Do you want to sleep better?

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Today I want to continue the Foundations 101 series and talk about sleep. Do you get enough sleep? Do you think sleep is even that important?

Well I’m guessing that since you’re reading an article about sleep, you think it’s at least a little important. I know that it is one of the most important things to my health, especially my mental health. I’m way more likely to stress out about even the littlest things when I am short on sleep. And I’m way less likely to be active or eat well.

Let’s talk about how much sleep you need, then what you can do to get more.

How much sleep do I really need?

We’ve all heard that you need 8 hours of sleep per night. But there’s a lot of variation in there. I find that I do best when I have 9 hours in bed. It often takes me a little while to fall asleep – and I’m a total zombie for the first 15 minutes or so when I wake up – so when you take that away, I’m probably the type of person who needs 8 to 8.5 hours.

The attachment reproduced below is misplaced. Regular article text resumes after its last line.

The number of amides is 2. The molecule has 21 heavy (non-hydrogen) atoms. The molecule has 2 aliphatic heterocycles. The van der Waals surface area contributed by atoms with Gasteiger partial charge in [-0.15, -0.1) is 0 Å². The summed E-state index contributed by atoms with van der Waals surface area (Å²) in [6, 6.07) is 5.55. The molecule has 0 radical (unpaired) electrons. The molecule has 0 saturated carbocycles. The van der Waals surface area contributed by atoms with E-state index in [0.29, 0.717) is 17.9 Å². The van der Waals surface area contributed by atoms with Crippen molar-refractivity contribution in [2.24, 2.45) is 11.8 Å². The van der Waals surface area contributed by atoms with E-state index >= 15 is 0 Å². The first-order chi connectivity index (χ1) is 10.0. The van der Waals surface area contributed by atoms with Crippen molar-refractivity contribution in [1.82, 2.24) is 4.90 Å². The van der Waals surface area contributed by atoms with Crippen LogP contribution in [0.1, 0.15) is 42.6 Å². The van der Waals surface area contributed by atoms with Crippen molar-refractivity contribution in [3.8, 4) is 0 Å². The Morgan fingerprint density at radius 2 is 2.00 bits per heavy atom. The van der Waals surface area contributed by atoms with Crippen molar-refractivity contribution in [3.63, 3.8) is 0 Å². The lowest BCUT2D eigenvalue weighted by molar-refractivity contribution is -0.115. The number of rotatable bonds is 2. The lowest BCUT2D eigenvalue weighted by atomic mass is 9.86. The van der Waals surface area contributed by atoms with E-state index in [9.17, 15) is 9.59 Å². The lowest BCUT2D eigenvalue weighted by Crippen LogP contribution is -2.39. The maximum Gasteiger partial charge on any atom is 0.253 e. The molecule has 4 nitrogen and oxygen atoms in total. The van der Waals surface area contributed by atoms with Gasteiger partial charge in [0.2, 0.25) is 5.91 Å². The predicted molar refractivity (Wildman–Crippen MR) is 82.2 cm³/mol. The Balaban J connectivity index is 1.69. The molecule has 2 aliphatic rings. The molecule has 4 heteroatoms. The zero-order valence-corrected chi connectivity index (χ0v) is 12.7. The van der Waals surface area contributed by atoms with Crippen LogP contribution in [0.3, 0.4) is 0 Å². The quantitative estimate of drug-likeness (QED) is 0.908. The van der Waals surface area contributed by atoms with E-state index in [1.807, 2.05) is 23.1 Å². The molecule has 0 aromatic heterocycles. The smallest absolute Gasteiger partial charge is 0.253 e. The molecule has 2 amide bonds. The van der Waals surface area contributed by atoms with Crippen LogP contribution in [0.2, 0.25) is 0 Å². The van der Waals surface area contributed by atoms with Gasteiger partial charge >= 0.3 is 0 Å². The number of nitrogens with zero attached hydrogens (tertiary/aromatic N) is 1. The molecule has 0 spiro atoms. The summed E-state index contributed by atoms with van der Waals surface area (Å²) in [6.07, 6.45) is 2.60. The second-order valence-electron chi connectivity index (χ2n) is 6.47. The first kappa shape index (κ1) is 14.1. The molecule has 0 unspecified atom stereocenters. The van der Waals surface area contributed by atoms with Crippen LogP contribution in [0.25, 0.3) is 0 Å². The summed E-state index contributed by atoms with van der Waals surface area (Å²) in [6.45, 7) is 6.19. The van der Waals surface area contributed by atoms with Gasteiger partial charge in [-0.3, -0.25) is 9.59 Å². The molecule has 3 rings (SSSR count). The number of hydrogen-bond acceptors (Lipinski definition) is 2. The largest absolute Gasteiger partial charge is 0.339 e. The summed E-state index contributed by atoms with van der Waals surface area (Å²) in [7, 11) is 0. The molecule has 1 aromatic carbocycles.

Athletes often sleep for 10 to 12 hours a night. There are some people with a genetic mutation that lets them get a full nights rest in just 6 hours. But most of us humans need 7-9 hours and 6 hours of sleep per night leads to chronic sleep deprivation.

But what if I can’t sleep that long?

Well, that depends on what’s stopping you.

For people with young ones in the house, of course your sleep will be disrupted. Can you go to bed earlier? Can you take a nap? Check out some of the strategies below to make the most of your in-bed time as well. At the end of the day, you may have to content yourself with the knowledge that this will be just one phase of your life and build up the habits that will help you now and in the future.

For people who have difficulty falling asleep or staying asleep, even with plenty of time in the bed, you can try some or all of these strategies.

  • creating a bedtime ritual,
  • meditation,
  • exercise,
  • adjusting your meal and snack time,